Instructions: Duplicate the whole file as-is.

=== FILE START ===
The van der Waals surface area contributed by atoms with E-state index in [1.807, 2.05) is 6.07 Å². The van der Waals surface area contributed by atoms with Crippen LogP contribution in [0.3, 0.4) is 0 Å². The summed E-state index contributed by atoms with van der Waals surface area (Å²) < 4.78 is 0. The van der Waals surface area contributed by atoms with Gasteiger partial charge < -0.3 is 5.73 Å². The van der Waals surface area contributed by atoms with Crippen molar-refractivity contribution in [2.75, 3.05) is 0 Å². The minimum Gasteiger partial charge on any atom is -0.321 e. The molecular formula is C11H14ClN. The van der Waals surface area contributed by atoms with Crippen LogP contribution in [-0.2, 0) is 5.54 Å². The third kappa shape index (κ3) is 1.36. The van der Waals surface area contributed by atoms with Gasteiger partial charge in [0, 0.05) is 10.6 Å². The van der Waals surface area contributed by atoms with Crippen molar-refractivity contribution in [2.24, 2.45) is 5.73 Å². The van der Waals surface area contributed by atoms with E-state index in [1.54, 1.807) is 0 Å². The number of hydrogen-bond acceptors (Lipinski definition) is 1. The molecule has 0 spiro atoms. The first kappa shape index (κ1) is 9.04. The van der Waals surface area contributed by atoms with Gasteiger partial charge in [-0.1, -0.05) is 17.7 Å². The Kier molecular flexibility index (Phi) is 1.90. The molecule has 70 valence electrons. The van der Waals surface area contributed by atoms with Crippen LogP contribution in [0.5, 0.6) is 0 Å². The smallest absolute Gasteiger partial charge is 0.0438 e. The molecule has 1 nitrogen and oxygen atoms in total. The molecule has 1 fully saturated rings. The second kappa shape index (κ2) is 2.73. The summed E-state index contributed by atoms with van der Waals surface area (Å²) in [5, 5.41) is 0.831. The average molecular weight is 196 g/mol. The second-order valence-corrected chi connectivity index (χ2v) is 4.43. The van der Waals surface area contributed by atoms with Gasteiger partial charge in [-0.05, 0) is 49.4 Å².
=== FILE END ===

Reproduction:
The van der Waals surface area contributed by atoms with E-state index in [1.807, 2.05) is 6.07 Å². The van der Waals surface area contributed by atoms with Crippen LogP contribution in [0.3, 0.4) is 0 Å². The summed E-state index contributed by atoms with van der Waals surface area (Å²) < 4.78 is 0. The van der Waals surface area contributed by atoms with Gasteiger partial charge < -0.3 is 5.73 Å². The van der Waals surface area contributed by atoms with Crippen molar-refractivity contribution in [2.75, 3.05) is 0 Å². The minimum Gasteiger partial charge on any atom is -0.321 e. The molecular formula is C11H14ClN. The van der Waals surface area contributed by atoms with Crippen LogP contribution in [-0.2, 0) is 5.54 Å². The third kappa shape index (κ3) is 1.36. The van der Waals surface area contributed by atoms with Gasteiger partial charge in [0, 0.05) is 10.6 Å². The van der Waals surface area contributed by atoms with Crippen molar-refractivity contribution in [2.24, 2.45) is 5.73 Å². The van der Waals surface area contributed by atoms with E-state index in [1.54, 1.807) is 0 Å². The number of hydrogen-bond acceptors (Lipinski definition) is 1. The molecule has 0 spiro atoms. The first kappa shape index (κ1) is 9.04. The van der Waals surface area contributed by atoms with Gasteiger partial charge in [-0.1, -0.05) is 17.7 Å². The Kier molecular flexibility index (Phi) is 1.90. The molecule has 70 valence electrons. The van der Waals surface area contributed by atoms with Crippen LogP contribution in [0.5, 0.6) is 0 Å². The smallest absolute Gasteiger partial charge is 0.0438 e. The molecule has 1 nitrogen and oxygen atoms in total. The molecule has 1 fully saturated rings. The second kappa shape index (κ2) is 2.73. The summed E-state index contributed by atoms with van der Waals surface area (Å²) in [5, 5.41) is 0.831. The average molecular weight is 196 g/mol. The second-order valence-corrected chi connectivity index (χ2v) is 4.43. The van der Waals surface area contributed by atoms with Gasteiger partial charge in [-0.05, 0) is 49.4 Å².